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It is true, the first impression of you that any prospective new employer will get is from your Curriculum Vitae. Especially if you are applying online, or in response to an initial telephone inquiry. Here we provide some useful CV writing tips to get you started.

At Global Talent 2020, you can imagine the number of CVs we have collectively seen over the years, from all levels of the quality spectrum. This is sometimes not the fault of the authors, as there are a lot of conflicting messages out there, associated with CV formatting, what and what not to include and whether to keep your CV to one page or two, etc.

The reason the theory of keeping your CV to one, or two pages in length arose was that a lot of people subscribed to the idea that the reader of it, i.e. the hiring manager, decision-maker or recruiter, would be inundated with applicants and therefore would not have time to read lots of long documents, whilst searching for the most interesting, or relevant CV’s for short-listing for interviews.

To a degree, at Global Talent 2020, we agree with this aforementioned reason in essence, but, your CV needs to be tailored and reflective in its length and complexity, dependant on the role, and level you are applying for. For example, for a key leadership role like a General Manager, I would not advise a one page CV.

What we would advise, is that as a rule of thumb when composing your CV document, you stick to the following three “C”’s when writing, they are:

  • Clear layout
  • Content
  • Concise

What do we mean by clear layout?

The layout of your CV needs to be logical, easy to read/flow, and written in one eligible font style, and font size. Do not form tables, split the page, use different fonts to highlight different areas of your CV, or keywords/experience. There is a difference in making your CV stand-out, then making it look cluttered, chaotic, and potentially haphazard, (this subliminally might inform the reader of the CV that’s what you are like as a worker/as a personality). It needs to be similar to a formal letter you may receive yourself in its structured appearance. It gets your attention, as it is easy to read, and laid out in a linear way to lead you to the details, or points of the communication. The Layout starts centered with it being titled Curriculum Vitae, then your subheadings of the following; Name, Full postal Address (beneath to left-hand margin), then your Education, (including dates from – to, and academic achievements/courses taken), then Work-place/Industry courses/certifications, then Personal statement, then Career to date experience, (starting with most recent to last), then Additional information, (e.g. like how many languages are spoken), then Personal Interests (hobbies, charity work or similar).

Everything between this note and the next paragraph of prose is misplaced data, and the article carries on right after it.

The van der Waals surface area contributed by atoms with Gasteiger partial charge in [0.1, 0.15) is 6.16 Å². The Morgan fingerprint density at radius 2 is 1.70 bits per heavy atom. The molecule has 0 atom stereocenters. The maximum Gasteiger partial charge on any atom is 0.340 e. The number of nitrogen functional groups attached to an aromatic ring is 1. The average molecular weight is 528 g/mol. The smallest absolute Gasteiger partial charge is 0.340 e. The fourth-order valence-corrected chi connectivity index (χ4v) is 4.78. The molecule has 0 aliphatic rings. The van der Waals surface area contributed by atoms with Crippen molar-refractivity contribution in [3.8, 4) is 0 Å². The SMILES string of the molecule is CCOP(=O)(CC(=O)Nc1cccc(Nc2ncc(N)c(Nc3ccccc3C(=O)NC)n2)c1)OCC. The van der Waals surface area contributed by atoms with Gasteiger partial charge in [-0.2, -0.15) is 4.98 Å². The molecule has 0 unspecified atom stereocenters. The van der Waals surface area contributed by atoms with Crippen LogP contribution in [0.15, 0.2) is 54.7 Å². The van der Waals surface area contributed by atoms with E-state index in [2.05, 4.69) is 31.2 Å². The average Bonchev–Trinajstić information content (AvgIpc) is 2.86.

What do we mean by content?